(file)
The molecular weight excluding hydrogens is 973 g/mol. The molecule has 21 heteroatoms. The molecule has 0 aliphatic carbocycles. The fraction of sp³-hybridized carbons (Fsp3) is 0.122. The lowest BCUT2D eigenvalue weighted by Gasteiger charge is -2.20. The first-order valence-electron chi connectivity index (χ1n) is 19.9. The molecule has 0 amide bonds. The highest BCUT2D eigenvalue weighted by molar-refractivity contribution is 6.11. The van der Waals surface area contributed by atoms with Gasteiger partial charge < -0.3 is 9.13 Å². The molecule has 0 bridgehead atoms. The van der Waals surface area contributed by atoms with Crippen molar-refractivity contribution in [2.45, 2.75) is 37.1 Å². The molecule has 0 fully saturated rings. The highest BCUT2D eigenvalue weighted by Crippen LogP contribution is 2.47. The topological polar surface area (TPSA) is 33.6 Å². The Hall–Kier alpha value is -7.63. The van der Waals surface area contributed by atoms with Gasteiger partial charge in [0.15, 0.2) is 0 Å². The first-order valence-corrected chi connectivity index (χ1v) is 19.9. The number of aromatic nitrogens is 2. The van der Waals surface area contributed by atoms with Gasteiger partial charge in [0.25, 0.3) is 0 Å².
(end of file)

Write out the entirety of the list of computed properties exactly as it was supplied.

The molecular weight excluding hydrogens is 973 g/mol. The molecule has 21 heteroatoms. The molecule has 0 aliphatic carbocycles. The fraction of sp³-hybridized carbons (Fsp3) is 0.122. The lowest BCUT2D eigenvalue weighted by Gasteiger charge is -2.20. The first-order valence-electron chi connectivity index (χ1n) is 19.9. The molecule has 0 amide bonds. The highest BCUT2D eigenvalue weighted by molar-refractivity contribution is 6.11. The van der Waals surface area contributed by atoms with Gasteiger partial charge < -0.3 is 9.13 Å². The molecule has 0 bridgehead atoms. The van der Waals surface area contributed by atoms with Crippen molar-refractivity contribution in [2.45, 2.75) is 37.1 Å². The molecule has 0 fully saturated rings. The highest BCUT2D eigenvalue weighted by Crippen LogP contribution is 2.47. The topological polar surface area (TPSA) is 33.6 Å². The Hall–Kier alpha value is -7.63. The van der Waals surface area contributed by atoms with Gasteiger partial charge in [0.15, 0.2) is 0 Å². The first-order valence-corrected chi connectivity index (χ1v) is 19.9. The number of aromatic nitrogens is 2. The van der Waals surface area contributed by atoms with Gasteiger partial charge in [0.25, 0.3) is 0 Å².